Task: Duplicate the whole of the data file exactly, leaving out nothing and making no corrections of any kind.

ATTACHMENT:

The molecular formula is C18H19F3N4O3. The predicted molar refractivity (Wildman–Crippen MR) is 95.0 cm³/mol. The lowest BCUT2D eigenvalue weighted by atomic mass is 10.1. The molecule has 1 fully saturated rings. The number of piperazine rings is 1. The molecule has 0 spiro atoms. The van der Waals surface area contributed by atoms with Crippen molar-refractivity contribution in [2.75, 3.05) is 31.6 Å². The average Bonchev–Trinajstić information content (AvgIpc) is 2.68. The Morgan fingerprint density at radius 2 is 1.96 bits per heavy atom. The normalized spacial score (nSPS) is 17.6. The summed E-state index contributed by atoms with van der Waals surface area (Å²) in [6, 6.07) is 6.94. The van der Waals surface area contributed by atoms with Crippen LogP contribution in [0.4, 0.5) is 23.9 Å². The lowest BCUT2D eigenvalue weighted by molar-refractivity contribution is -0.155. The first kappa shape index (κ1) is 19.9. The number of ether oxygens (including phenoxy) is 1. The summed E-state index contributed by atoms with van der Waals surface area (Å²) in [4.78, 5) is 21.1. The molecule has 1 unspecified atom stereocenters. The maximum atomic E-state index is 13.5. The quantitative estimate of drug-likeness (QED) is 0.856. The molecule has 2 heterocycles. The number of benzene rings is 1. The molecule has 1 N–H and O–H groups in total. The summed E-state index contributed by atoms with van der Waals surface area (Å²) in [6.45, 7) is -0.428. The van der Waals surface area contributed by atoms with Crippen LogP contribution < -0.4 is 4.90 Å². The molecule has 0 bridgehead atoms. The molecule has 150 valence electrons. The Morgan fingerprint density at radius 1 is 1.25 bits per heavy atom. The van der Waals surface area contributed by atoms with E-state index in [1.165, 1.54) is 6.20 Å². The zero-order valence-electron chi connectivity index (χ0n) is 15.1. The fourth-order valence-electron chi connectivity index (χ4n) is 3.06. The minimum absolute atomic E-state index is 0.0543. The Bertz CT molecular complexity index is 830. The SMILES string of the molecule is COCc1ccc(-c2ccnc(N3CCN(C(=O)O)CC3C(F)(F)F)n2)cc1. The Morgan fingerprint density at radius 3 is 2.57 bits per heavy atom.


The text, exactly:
The molecular formula is C18H19F3N4O3. The predicted molar refractivity (Wildman–Crippen MR) is 95.0 cm³/mol. The lowest BCUT2D eigenvalue weighted by atomic mass is 10.1. The molecule has 1 fully saturated rings. The number of piperazine rings is 1. The molecule has 0 spiro atoms. The van der Waals surface area contributed by atoms with Crippen molar-refractivity contribution in [2.75, 3.05) is 31.6 Å². The average Bonchev–Trinajstić information content (AvgIpc) is 2.68. The Morgan fingerprint density at radius 2 is 1.96 bits per heavy atom. The normalized spacial score (nSPS) is 17.6. The summed E-state index contributed by atoms with van der Waals surface area (Å²) in [6, 6.07) is 6.94. The van der Waals surface area contributed by atoms with Crippen LogP contribution in [0.4, 0.5) is 23.9 Å². The lowest BCUT2D eigenvalue weighted by molar-refractivity contribution is -0.155. The first kappa shape index (κ1) is 19.9. The number of ether oxygens (including phenoxy) is 1. The summed E-state index contributed by atoms with van der Waals surface area (Å²) in [4.78, 5) is 21.1. The molecule has 1 unspecified atom stereocenters. The maximum atomic E-state index is 13.5. The quantitative estimate of drug-likeness (QED) is 0.856. The molecule has 2 heterocycles. The number of benzene rings is 1. The molecule has 1 N–H and O–H groups in total. The summed E-state index contributed by atoms with van der Waals surface area (Å²) in [6.45, 7) is -0.428. The van der Waals surface area contributed by atoms with Crippen LogP contribution < -0.4 is 4.90 Å². The molecule has 0 bridgehead atoms. The molecule has 150 valence electrons. The Morgan fingerprint density at radius 1 is 1.25 bits per heavy atom. The van der Waals surface area contributed by atoms with E-state index in [1.165, 1.54) is 6.20 Å². The zero-order valence-electron chi connectivity index (χ0n) is 15.1. The fourth-order valence-electron chi connectivity index (χ4n) is 3.06. The minimum absolute atomic E-state index is 0.0543. The Bertz CT molecular complexity index is 830. The SMILES string of the molecule is COCc1ccc(-c2ccnc(N3CCN(C(=O)O)CC3C(F)(F)F)n2)cc1. The Morgan fingerprint density at radius 3 is 2.57 bits per heavy atom.